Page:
Saturday, August 23, 2008

One reason why I will never insult Neil Young on this blog

Everett True has a story to tell.

You see, back on August 6 he wrote a column in the Guardian about the Australian music press. In the article, he noted how the press treats Australian acts with kid gloves:

The idea of anyone actually daring to criticise musicians for the sound they make is almost heresy. Everyone is treated equally, which means no knocking anyone back, however great the temptation. (That'll be why Australian rock is best known to the outside world for such musical abominations as Silverchair, the Vines and Savage Garden.)

Guess what? His views weren't popular in Australia:

Queensland's music press has hit back, with one editor of a local music newspaper dismissing the British music guru as "irrelevent".

"It's a really poor piece of journalism from a music writer who once had relevance and influence, but now he's living in Australia, he doesn't really have the knowledge or experience of the local industry to back up his opinions," said the industry source.

"It's just a shame he gets to hide under the masthead of The Guardian, which gives him credence where none is due."

Music industry analyst Rob Collings has also dismissed the blog as "nonsense" and has taken a swipe back at the British press, which he claims is overly critical. "I think there are parts of the British press that seem to enjoy denigrating their subjects," he said.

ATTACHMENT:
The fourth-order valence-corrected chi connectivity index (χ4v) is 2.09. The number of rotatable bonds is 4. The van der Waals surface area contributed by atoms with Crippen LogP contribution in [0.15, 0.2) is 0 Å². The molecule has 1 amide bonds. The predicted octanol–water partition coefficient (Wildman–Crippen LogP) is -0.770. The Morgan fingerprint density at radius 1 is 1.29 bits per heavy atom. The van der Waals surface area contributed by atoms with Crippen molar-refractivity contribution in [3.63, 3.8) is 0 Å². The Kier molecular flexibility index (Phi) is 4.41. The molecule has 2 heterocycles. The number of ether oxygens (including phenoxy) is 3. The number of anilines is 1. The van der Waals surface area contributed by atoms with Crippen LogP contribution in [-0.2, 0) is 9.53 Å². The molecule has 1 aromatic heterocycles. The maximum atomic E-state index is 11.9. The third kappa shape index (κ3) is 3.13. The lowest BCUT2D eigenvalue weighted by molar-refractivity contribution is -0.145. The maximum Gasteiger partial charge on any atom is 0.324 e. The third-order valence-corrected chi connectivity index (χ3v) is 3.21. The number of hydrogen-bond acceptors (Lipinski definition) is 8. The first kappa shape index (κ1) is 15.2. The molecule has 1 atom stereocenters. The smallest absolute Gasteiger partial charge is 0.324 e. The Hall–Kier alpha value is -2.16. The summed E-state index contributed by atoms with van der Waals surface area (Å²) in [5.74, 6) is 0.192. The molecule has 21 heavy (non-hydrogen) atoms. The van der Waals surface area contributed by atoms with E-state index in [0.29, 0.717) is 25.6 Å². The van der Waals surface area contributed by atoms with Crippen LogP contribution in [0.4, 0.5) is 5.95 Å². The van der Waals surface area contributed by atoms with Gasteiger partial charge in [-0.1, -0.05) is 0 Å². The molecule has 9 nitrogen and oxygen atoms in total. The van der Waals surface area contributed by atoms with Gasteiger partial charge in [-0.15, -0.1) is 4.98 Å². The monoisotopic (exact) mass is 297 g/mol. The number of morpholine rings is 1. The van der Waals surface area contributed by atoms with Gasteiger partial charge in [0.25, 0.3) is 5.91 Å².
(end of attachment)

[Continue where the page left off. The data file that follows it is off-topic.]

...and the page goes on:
So, was True contrite and apologetic afterwards? Not exactly:

All of these media outlets gave the story prominence on their websites...and boy, did those comments start flooding in. Many of these focused on the fact that 1) I'm English, and 2) that I should [expletive deleted] off back to England.

A sample comment from the Courier-Mail site reads, "The Australian music scene is pretty fantastic, as far as I can tell. I certainly don't rely on reviews or journalists to tell me what I should buy." (I wasn't commenting on the Australian music scene. I would no more judge Australian music on that turgid piece of sub-U2 tripe INXS, say, than I would think British music was crap because I once heard a Klaxons record.)

Now, all of this attention has come as somewhat of a surprise to me as I never considered the fact that 1) I'm English and 2) I don't like every record ever made in the history of rock music to be newsworthy facts....

True then speculated that the reaction may have been due to Australians' view of themselves as a minor music market; thus, any attack on particular Australian bands could be considered an attack on the entire country. I'm American, and we know everything, so I don't quite understand how inferiority complexes work, but True provided another example in his article:

When I was living in Melbourne in 2000, I went to a film premiere of South Park Uncut. The (hipster) audience was having a grand time, laughing uproariously at all the swearing and nastiness and fart jokes - and when the movie started poking fun at various nationalities individually, the crowd was beside itself. Americans, Canadians, the British, the French...people were in stitches. And then Australia got mentioned.

You could have heard a pin drop.
blog comments powered by Disqus